• Hooker with a Heart of Gold: Dixie Lee. As revealed at her trial, she only entered prostitution after she was orphaned as a teenager and then taken advantage of by a man. She tried to go straight by claiming a plot of land in the Oklahoma Land Rush (in fact, the plot of land Yancey wanted), but meddlesome blue-noses forced her off.
  • Instant Death Bullet: Lon Yountis dies in standard freeze-and-keel-over fashion.
  • Improbable Aiming Skills: Yancey to an amazing extent. When Lon Yountis puts a bullet through his hat, Yancey draws his gun and, firing from the hip, grazes Lon's ear. Later he shoots Lon dead from the other end of a crowded revival tent.
  • Large Ham: Richard Dix throughout the film, but particularly during Yancey's bombastic speech to the jury at Dixie Lee's trial. He out-hams the opposing counsel, opening with a drawn-out joke about how his opponent is so hammy, he is the only man who can "strut while sitting."
  • Maligned Mixed Marriage: Sabra is horrified at the prospect of her son marrying an Osage Sioux woman. Later, she comes around.
  • Miss Kitty: Dixie Lee, who has set up a brothel in town.
  • Moral Guardians: All the prudish women trying to boot Dixie Lee out of town, including Sabra.
  • Only a Flesh Wound: Yancey takes a bullet through his upper arm. In Real Life that would have killed him if it hit an artery and should at least have incapacitated his arm, but in the movie he's still able to carry a gun with that arm, although he does wince in true Only A Flesh Wound style.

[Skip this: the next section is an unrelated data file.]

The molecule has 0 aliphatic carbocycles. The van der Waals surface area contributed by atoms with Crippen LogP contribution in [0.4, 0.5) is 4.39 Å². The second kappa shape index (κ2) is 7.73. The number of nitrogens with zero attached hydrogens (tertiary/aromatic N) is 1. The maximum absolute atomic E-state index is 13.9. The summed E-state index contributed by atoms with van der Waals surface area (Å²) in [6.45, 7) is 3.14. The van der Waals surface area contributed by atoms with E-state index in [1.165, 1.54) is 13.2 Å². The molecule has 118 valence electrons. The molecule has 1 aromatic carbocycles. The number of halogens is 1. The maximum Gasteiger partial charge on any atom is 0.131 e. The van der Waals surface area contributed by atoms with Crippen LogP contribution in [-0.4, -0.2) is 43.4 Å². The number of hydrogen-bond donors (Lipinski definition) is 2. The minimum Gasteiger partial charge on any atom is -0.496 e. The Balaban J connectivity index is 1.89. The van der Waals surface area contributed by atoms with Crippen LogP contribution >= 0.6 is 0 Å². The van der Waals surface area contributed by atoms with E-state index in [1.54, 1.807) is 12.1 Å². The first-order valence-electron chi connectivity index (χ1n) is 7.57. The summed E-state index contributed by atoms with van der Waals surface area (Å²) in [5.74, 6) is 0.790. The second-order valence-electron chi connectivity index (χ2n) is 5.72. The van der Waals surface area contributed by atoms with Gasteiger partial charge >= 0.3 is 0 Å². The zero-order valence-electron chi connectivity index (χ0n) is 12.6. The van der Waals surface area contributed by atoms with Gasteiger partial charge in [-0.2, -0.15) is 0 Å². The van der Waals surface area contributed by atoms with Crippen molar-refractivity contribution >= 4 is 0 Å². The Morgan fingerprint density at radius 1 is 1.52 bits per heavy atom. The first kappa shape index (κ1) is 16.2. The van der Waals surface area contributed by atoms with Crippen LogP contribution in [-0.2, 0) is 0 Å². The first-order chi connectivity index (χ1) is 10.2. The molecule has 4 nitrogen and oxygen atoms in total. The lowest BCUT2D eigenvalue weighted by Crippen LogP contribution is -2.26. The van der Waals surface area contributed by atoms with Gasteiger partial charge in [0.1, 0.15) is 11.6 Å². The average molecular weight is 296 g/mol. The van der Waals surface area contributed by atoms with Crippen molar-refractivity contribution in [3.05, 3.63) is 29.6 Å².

• Pimped-Out Dress: The ridiculously ornate dress that Sabra wears as she and Yancey are strolling down the main street of the boom town of Osage. More humbly dressed pioneer women point and laugh, and Sabra feels self-conscious.
  • Protagonist-Centered Morality: Yancey's habit of abandoning his family for years on end isn't exactly portrayed favorably, as Sabra is shown to be broken-hearted about it, but it is portrayed as being a sort of romantic wanderlust. After Yancey disappears for five years without even sending a letter, Sabra falls into his arms on his return. When he disappears again for at least twelve years, again without even sending a letter, she embraces him as she finds him dying.
  • Settling the Frontier: Oklahoma was the last "frontier" region. The United States government, having stolen all the rest of America from the Indians and crammed them into barren flatlands known as the Indian Territory, decided in the latter 19th century to steal that from them too. Hence the settlement of Indian Territory and its admission to the Union as Oklahoma.
  • Speech Impediment: Rickey, the printer at Yancey's newspaper, has a stutter, which is used for comic effect. He mostly grows out of it as the film continues.
  • Time Skip: Several, with the biggest being from 1907 and the admission of Oklahoma to 1929.
  • The Trope Kid: Yancey's old friend who has turned to banditry is simply called "The Kid."
  • Uncle Tomfoolery: The embarrassing stereotype of Isaiah, the black servant. Isaiah is introduced hanging from a ceiling fixture, fanning the white people. He falls from the ceiling to general hilarity. Later he accompanies the Cravats to Oklahoma by hiding in a rug—he is rolled out of the rug, to general hilarity. He calls Yancey "Master."